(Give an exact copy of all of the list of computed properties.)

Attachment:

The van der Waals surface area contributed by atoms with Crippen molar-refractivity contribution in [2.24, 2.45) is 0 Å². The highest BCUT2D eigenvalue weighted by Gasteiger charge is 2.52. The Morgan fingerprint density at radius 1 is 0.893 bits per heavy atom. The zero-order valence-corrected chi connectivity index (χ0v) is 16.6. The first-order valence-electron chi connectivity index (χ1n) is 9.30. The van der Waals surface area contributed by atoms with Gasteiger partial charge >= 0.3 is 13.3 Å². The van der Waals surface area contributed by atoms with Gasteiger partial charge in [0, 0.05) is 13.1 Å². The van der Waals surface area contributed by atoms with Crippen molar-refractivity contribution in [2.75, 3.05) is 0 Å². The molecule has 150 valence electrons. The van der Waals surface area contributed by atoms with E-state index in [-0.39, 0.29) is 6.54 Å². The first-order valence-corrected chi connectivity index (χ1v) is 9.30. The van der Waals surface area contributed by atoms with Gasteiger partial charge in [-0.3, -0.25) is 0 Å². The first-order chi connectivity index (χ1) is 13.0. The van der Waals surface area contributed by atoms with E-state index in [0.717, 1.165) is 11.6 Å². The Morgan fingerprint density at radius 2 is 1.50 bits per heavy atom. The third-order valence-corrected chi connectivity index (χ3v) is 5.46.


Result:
The van der Waals surface area contributed by atoms with Crippen molar-refractivity contribution in [2.24, 2.45) is 0 Å². The highest BCUT2D eigenvalue weighted by Gasteiger charge is 2.52. The Morgan fingerprint density at radius 1 is 0.893 bits per heavy atom. The zero-order valence-corrected chi connectivity index (χ0v) is 16.6. The first-order valence-electron chi connectivity index (χ1n) is 9.30. The van der Waals surface area contributed by atoms with Gasteiger partial charge >= 0.3 is 13.3 Å². The van der Waals surface area contributed by atoms with Gasteiger partial charge in [0, 0.05) is 13.1 Å². The van der Waals surface area contributed by atoms with Crippen molar-refractivity contribution in [2.75, 3.05) is 0 Å². The molecule has 150 valence electrons. The van der Waals surface area contributed by atoms with E-state index in [-0.39, 0.29) is 6.54 Å². The first-order valence-corrected chi connectivity index (χ1v) is 9.30. The van der Waals surface area contributed by atoms with Gasteiger partial charge in [-0.3, -0.25) is 0 Å². The first-order chi connectivity index (χ1) is 13.0. The van der Waals surface area contributed by atoms with E-state index in [0.717, 1.165) is 11.6 Å². The Morgan fingerprint density at radius 2 is 1.50 bits per heavy atom. The third-order valence-corrected chi connectivity index (χ3v) is 5.46.